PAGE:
Toward a Unified Theory of Food: SCGP Café at Stony Brook University

Of all the good reasons to get into the STEM fields of science and mathematics, good food is probably not high on anybody’s list. Until now.

The SCGP Café at the Simons Center for Geometry and Physics at Stony Brook University is making the college cafeteria more than just a place to bolt some caffeine and a dry ham and cheese before class. With light pouring in over mod molded chairs and generous tables, patio dining with a view of the kitchen garden and fresh flowers dotting the counters, the space alone says this will not be your average canteen experience. But it is when you get to the counter and look at the food that you know you have entered an alternate academic universe.

Not for the brainiacs of the math and science worlds a shrink-wrapped turkey club, oh no. Big thoughts require far finer fuel. So each day the café team, headed by chef Paolo Fontana and ably assisted by chef Bill Rhame and newcomer Patrick Murphy, puts together a new menu for breakfast and a $21 prix fixe lunch that may include — as it did recently — D’Artagnan rib-eye from a Rocky Point butcher with creamy Anson Mills polenta, local bluefin tuna seared on a bed of white beans, and six fresh salads ranging from chick peas to creamy fresh string beans. How? Why?

The how part of the equation is Fontana and his team. When I arrive Fontana is layering meat and lasagna for the Stony Brook Children’s Hospital Easter meals. “This is part of what makes it great,” says Fontana. “You get to help people and meet people across the university.”

The son of food-loving Italian immigrants, Fontana was cooking long before he learned it could be a profession. His resume includes Union Square Café, Babbo, Gramercy Tavern and Craft. He was in the middle of a career change, studying pre-med at Stony Brook and working the front of the house at Mirabelle when the call came to chef Guy Reuge to open a café at the new Simons Center. Reuge convinced Fontana to return to the kitchen and five years later Chef Paolo is making smart people very happy.

But the why part of the equation is not immediately apparent. Why would a building devoted to geometry and physics need a high end food service?

It turns out to be social science. Physicists are humans too, and like humans everywhere, they respond happily to a good meal.

“What makes this center unusual,” says Simons Center founding director John Morgan, “is that it brings together people from two different disciplines. There might be a wall between physics and math, but the walls are not impermeable. Mixing these groups together is fruitful. There is a lot of cross-fertilization.”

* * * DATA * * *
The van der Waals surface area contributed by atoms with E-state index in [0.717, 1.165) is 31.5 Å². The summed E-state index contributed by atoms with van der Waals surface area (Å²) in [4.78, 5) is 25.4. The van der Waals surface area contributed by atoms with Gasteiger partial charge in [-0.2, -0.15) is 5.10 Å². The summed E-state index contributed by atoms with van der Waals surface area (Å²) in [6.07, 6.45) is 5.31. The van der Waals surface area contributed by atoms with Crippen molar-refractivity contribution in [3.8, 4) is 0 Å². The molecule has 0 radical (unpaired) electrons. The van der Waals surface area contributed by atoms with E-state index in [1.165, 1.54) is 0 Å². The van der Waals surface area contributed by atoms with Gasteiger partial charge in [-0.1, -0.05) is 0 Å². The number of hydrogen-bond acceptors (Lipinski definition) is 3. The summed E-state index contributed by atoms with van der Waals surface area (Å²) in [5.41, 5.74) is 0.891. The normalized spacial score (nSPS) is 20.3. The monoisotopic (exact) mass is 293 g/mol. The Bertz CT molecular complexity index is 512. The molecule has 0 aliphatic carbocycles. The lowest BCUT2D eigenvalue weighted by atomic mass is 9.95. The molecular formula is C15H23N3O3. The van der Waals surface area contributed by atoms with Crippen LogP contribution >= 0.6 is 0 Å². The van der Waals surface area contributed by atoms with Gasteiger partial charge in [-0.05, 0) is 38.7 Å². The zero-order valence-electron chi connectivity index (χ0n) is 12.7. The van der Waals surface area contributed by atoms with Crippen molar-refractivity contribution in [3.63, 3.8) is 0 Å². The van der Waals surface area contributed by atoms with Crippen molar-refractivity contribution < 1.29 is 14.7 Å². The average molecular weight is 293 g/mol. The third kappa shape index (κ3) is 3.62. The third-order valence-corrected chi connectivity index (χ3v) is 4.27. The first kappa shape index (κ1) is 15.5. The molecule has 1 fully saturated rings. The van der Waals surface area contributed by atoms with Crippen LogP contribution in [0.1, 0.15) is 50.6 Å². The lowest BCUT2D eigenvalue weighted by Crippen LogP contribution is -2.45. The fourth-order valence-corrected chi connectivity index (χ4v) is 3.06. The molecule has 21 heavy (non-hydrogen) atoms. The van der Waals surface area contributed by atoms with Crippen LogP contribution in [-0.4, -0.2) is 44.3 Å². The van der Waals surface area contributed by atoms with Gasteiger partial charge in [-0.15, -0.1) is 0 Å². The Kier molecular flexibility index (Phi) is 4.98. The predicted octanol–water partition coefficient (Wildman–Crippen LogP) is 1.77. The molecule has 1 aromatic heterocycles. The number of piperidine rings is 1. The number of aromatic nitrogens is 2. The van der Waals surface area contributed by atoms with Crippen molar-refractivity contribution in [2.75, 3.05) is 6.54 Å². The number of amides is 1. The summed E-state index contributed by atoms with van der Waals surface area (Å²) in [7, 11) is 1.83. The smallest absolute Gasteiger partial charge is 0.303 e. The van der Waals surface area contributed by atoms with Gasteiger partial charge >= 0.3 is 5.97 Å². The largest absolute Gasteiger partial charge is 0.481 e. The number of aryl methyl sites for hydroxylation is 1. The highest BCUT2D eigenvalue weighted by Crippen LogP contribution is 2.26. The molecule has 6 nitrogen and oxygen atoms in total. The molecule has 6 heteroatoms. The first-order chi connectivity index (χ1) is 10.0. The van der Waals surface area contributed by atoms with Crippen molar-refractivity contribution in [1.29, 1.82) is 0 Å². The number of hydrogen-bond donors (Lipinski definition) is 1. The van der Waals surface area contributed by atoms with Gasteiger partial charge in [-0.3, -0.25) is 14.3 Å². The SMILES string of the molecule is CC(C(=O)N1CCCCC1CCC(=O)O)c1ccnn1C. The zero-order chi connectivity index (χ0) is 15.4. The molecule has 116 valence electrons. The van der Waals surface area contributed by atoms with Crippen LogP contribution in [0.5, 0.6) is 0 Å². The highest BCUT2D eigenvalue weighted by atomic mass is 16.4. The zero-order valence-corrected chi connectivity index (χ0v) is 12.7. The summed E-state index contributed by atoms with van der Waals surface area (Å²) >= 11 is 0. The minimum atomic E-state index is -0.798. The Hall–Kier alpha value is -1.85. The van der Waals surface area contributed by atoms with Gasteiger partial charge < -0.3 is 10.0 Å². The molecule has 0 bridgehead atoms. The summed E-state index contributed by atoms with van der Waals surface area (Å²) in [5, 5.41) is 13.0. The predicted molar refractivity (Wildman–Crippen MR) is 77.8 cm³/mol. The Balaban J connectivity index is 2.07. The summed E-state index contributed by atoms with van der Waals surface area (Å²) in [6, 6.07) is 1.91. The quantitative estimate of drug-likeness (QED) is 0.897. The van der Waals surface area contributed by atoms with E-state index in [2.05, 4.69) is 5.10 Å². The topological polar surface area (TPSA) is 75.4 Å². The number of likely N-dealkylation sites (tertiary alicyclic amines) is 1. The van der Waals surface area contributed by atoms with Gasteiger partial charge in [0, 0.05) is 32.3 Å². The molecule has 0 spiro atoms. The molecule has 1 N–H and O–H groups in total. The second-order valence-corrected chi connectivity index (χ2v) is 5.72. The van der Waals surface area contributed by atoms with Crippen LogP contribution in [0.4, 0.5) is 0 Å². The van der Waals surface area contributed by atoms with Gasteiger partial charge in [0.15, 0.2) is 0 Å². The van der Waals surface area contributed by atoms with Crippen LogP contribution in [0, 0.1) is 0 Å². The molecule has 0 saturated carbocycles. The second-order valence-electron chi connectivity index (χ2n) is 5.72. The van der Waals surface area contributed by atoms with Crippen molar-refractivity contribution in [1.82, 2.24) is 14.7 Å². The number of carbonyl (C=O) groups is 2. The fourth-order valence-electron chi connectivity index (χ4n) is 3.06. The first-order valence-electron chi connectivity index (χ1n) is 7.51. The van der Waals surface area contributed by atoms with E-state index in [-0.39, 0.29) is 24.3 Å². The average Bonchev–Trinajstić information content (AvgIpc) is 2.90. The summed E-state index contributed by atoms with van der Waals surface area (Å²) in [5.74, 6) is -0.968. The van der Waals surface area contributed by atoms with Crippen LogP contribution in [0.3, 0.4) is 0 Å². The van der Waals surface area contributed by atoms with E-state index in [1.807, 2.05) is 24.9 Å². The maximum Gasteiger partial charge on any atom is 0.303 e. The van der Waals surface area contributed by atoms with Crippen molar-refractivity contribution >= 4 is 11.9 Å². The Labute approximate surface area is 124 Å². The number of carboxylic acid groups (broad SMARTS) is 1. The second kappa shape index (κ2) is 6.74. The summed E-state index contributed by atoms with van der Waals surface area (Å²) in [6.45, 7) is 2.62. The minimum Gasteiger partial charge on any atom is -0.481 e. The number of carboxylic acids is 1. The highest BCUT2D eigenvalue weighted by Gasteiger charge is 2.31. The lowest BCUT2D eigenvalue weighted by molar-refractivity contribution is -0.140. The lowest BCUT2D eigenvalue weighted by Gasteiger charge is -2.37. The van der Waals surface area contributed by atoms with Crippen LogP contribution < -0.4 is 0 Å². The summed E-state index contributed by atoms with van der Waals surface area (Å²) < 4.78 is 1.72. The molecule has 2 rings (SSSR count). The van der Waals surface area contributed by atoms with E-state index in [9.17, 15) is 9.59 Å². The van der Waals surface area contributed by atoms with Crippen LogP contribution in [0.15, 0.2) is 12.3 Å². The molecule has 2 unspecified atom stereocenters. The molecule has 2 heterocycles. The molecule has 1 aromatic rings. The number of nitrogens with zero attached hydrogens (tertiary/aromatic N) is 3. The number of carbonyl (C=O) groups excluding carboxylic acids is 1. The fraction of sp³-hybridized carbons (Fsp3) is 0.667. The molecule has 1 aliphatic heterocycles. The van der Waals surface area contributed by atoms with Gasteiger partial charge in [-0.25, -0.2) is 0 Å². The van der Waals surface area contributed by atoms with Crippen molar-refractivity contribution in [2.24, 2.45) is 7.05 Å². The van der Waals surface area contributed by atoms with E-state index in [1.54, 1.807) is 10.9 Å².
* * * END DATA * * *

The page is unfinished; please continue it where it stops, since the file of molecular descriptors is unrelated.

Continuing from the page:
But these thinkers need encouragement to cross over. So the five-year-old building was designed not only to the LEED gold standard of the U.S. Green Building Council, but also to be flooded with light and open spaces where people can’t help but interface.

paolo fontana

“We have lots of visitors, perhaps 1,000 a year, from all over the world” says Morgan. “What we want them to do is interact with each other to learn, teach and exchange. This place is designed for that. From the beginning, a café that served breakfast, lunch, and afternoon tea was an important ingredient.”

Yes, he said afternoon tea. It turns out that it is a tradition for math faculties to get together daily for tea at 3:30 p.m. Physicists only meet once a week when left to their own devices, but at the Simons Center afternoon tea happens every day in the common room, catered by the SCGP Café. “I do something different every day,” says Fontana. “We make cookies, serve fruit, whatever we are in the mood for.”

It’s a happy atmosphere where the science minds and the culinary minds also interact, putting together a fancy seed-starting cupboard or decorating ostrich eggs with scientific algorithms. The café also caters high-end dinners for campus dignitaries and guests and Chef Paolo offers cooking demonstrations.

Fortunately for the Stony Brook University community and the rest of us, SCGP Café is open to the public — even those who struggle with our times tables. “Stony Brook doesn’t have a faculty club,” says John Morgan. “The other faculty are beginning to come here for lunch. There is a growing regular clientele and this may in the end function like a faculty club. It serves the whole campus.”

Breakfast Monday thru Friday 8:30 a.m. – 10 a.m.
Lunch Monday thru Friday 11:30 a.m. to 2:30 p.m.
The café is on the second floor of the Simons Center for Geometry and Physics.

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